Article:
NDIS price increases welcome
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Senator Jan McLucas will be at two public forums about the NDIS
5 things people often FORGET in their NDIS planning meeting
“I’m strong, I fight for good. That’s why people call me the Hulk.”
“Just because I don't speak, it doesn't mean I don't have anything to say.”
I've got my NDIS plan! Now what?
How to speak NDIS
How will you manage your NDIS budget?
“Don’t let anything hold you back”- Katie’s story
Let's talk about respite
How to prepare for your NDIS plan review
What to do if you’re unhappy with your NDIS plan
Planning the unplannable – preparing for the NDIS with an episodic disability
The biggest NDIS myths debunked
Queensland’s Taxi Subsidy Scheme – what you need to know
Reviewing the NDIS: our take on the Productivity Commission price review.
Meet the rugby league players making a difference
What is ‘Capacity’ and why does it matter?
Improving your communication with people with a disability
Housing options under the NDIS
Chris Taylor’s journey into the NDIS with stepson
Step up and say NO to bullying! For people with an intellectual disability.
Virtual learning becomes a reality
I refuse to let Autism define me
Let’s be frank - it may be confusing.
There’s a lot in there, and there’s a good chance some of it won’t make immediate sense. It’s important that you know what your plan means so you can do what’s best for you.
If you need help deciphering it, speak to someone in the know, this could be a friend, family member or possibly a service provider who knows you well.
Your NDIS plan is 100% yours.
You can choose who you share the details of your plan with. You do not have to share your plan with anyone if you don’t want to.
That said, most participants will share their plan with their family members and service providers to make sure they are getting the best support.
The easiest way to get your plan is to save and print it from the
myplace Participant Portal.
The NDIS provides funding to participants to purchase a range of supports which fall into three Support Purpose categories: core, capital and capacity building.
These categories are then divided into NDIS life domains– daily living, home, relationships, lifelong learning, work, social & community participation, health & well-being and choice and control. These domains help identify the different needs you have based on the different areas of your life.
The supports associated with the NDIS life domains fall into 15 support categories. You’ll notice that your plan is aligned to the support categories. This also helps make things easier to find in the NDIS Price Guide.
It’s important to understand the difference in the categories - especially if you are self-managing.
Here’s the breakdown of what that looks like:
A core support is an activity that helps you in your everyday life. The biggest thing to remember with your core budget is that the funding is flexible across the four support categories.
A capital support provides funding for equipment, home or vehicle modifications.
The NDIS are very specific in what this funding can be used for. Capital funding is not flexible and must be used for what it is allocated for.
Think of capacity building as an activity that helps you learn new skills. This includes things like living independently, finding a job, or getting help with your NDIS plan.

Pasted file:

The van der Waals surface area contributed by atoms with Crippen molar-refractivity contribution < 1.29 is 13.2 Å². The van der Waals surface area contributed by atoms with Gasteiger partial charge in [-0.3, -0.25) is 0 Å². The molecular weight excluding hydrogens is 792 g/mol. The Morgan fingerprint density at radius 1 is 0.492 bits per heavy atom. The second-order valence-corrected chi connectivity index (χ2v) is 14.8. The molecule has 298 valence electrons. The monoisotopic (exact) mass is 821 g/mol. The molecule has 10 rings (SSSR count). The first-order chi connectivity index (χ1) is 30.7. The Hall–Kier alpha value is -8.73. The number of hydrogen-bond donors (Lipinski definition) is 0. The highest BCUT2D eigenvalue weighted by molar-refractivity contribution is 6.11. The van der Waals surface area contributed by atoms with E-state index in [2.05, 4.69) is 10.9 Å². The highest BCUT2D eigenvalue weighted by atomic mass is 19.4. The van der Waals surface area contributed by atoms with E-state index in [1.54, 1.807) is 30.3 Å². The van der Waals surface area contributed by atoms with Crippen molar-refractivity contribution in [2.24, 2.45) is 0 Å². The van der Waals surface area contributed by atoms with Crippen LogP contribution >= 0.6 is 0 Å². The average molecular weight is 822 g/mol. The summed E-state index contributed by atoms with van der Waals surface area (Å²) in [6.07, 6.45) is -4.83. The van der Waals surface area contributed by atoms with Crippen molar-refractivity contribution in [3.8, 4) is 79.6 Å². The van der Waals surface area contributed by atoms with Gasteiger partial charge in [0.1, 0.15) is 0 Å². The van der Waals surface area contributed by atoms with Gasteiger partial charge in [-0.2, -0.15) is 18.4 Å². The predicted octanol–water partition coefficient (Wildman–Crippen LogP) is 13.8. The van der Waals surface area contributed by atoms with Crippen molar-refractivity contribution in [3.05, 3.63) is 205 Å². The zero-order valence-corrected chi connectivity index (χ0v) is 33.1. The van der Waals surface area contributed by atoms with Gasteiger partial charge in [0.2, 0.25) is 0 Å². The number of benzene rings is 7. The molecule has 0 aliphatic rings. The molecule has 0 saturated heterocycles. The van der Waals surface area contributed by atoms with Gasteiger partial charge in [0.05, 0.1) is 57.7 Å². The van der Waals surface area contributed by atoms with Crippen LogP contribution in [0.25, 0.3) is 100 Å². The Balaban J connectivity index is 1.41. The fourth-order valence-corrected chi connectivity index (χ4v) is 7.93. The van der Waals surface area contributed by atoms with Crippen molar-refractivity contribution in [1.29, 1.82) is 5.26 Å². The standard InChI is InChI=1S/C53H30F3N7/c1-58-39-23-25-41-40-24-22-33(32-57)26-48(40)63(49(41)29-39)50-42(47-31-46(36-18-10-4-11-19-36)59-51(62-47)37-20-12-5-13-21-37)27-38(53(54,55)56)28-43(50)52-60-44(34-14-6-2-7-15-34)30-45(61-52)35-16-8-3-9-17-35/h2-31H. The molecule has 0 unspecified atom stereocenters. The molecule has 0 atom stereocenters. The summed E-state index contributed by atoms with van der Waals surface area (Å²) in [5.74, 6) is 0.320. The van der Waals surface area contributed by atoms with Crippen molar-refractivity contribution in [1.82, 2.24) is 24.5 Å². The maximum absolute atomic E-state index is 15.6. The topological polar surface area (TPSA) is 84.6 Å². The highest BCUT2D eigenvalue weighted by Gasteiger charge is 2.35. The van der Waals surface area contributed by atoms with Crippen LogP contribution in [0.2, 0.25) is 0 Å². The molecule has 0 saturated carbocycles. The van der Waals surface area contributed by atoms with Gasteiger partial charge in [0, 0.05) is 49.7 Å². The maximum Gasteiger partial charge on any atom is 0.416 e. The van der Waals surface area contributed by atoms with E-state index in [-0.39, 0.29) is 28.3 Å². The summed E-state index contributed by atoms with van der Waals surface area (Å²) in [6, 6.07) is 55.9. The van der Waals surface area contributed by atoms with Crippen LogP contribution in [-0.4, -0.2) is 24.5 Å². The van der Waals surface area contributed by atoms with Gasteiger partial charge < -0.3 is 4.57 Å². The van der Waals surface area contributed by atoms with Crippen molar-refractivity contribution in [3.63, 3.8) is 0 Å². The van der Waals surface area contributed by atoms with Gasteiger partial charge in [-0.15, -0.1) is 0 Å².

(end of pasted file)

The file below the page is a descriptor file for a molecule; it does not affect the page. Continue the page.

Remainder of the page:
Capacity building funding is flexible, but can only be used for services in the support category.
Take an hour or two to think it through. You’ve seen the bottom line of your plan, now it’s up to you to think about how you might like to use those funds.
You have ultimate control over which services you purchase and who provides them. (This includes working with service providers to determine what is provided.)
It’s your choice which providers you choose to deliver the supports in your plan.
You have the right to feel respected by your chosen providers and you should feel free to raise questions and concerns with them. You can tell your providers how you would like to be communicated with and other things that are important to you when you are receiving supports.
If you have a Support Coordinator, it’s a good time to loop them in. They will be able to help you choose service providers.
To receive services under the NDIS, you will need to fill out what is called a ‘Service Agreement’. This document should simply and clearly spell out how and when your supports will be delivered.
Service Agreements are different from your NDIS Plan. An NDIS Plan lists your supports, and your Service Agreement outlines how they will be delivered.
If you have a Support Coordinator, they will be able to help you through this process.
A couple of quick questions
What if I’m not happy with my plan?
If you think a decision about your plan is incorrect or unfair there is a course of action you can take. This is called a ‘review process’ and you can read all about it here.
Do they stop paying my old supports?
Yes, your plan will state when it takes effect. From this date other government funding stops. This is another good reason to read and understand your plan when you get it and to choose service providers you want to deliver supports in your plan.
A pre-planning booklet to help you to think about the supports you want and need – now and in the future – before meeting with your NDIA planner.
A practical, comprehensive guide to the NDIS, to help people understand the various components of the NDIS and how to access them.
A handy guide of NDIS FAQs and a glossary so you can familiarise yourself with NDIS language before your planning meeting.